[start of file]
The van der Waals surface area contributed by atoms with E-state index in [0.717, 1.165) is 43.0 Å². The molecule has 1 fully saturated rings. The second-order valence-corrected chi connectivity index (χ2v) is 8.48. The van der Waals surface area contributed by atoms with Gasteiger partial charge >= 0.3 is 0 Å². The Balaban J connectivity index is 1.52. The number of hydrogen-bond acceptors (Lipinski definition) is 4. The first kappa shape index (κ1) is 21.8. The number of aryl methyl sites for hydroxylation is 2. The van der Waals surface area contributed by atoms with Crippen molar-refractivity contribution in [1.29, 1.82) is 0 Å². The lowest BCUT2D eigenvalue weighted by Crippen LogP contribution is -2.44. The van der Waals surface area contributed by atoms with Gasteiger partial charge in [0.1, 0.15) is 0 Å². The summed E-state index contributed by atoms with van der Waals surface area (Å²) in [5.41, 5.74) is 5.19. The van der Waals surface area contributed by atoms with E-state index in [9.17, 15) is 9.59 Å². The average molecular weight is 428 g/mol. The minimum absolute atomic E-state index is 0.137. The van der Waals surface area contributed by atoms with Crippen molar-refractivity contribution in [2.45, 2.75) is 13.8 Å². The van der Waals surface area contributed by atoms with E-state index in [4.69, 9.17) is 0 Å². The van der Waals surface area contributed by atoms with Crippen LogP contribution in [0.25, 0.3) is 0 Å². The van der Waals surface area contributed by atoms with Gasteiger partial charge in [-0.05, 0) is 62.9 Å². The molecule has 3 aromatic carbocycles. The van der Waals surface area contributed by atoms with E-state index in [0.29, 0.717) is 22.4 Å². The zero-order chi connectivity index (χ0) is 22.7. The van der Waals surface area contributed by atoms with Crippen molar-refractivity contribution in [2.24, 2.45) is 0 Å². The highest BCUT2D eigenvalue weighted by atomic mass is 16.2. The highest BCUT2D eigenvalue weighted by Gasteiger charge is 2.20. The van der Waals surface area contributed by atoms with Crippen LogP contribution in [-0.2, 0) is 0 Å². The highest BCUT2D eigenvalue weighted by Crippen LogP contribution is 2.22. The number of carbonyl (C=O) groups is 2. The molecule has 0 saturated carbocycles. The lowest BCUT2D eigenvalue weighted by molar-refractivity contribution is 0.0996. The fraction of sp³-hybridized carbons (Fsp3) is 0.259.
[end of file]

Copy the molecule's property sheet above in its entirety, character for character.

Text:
The van der Waals surface area contributed by atoms with E-state index in [0.717, 1.165) is 43.0 Å². The molecule has 1 fully saturated rings. The second-order valence-corrected chi connectivity index (χ2v) is 8.48. The van der Waals surface area contributed by atoms with Gasteiger partial charge >= 0.3 is 0 Å². The Balaban J connectivity index is 1.52. The number of hydrogen-bond acceptors (Lipinski definition) is 4. The first kappa shape index (κ1) is 21.8. The number of aryl methyl sites for hydroxylation is 2. The van der Waals surface area contributed by atoms with Crippen molar-refractivity contribution in [1.29, 1.82) is 0 Å². The lowest BCUT2D eigenvalue weighted by Crippen LogP contribution is -2.44. The van der Waals surface area contributed by atoms with Gasteiger partial charge in [0.1, 0.15) is 0 Å². The summed E-state index contributed by atoms with van der Waals surface area (Å²) in [5.41, 5.74) is 5.19. The van der Waals surface area contributed by atoms with E-state index in [9.17, 15) is 9.59 Å². The average molecular weight is 428 g/mol. The minimum absolute atomic E-state index is 0.137. The van der Waals surface area contributed by atoms with Crippen molar-refractivity contribution in [2.45, 2.75) is 13.8 Å². The van der Waals surface area contributed by atoms with E-state index in [4.69, 9.17) is 0 Å². The van der Waals surface area contributed by atoms with Crippen LogP contribution in [0.25, 0.3) is 0 Å². The van der Waals surface area contributed by atoms with Gasteiger partial charge in [-0.05, 0) is 62.9 Å². The molecule has 3 aromatic carbocycles. The van der Waals surface area contributed by atoms with E-state index in [0.29, 0.717) is 22.4 Å². The zero-order chi connectivity index (χ0) is 22.7. The van der Waals surface area contributed by atoms with Crippen molar-refractivity contribution in [2.24, 2.45) is 0 Å². The highest BCUT2D eigenvalue weighted by atomic mass is 16.2. The highest BCUT2D eigenvalue weighted by Gasteiger charge is 2.20. The van der Waals surface area contributed by atoms with Crippen LogP contribution in [-0.2, 0) is 0 Å². The highest BCUT2D eigenvalue weighted by Crippen LogP contribution is 2.22. The number of carbonyl (C=O) groups is 2. The molecule has 0 saturated carbocycles. The lowest BCUT2D eigenvalue weighted by molar-refractivity contribution is 0.0996. The fraction of sp³-hybridized carbons (Fsp3) is 0.259.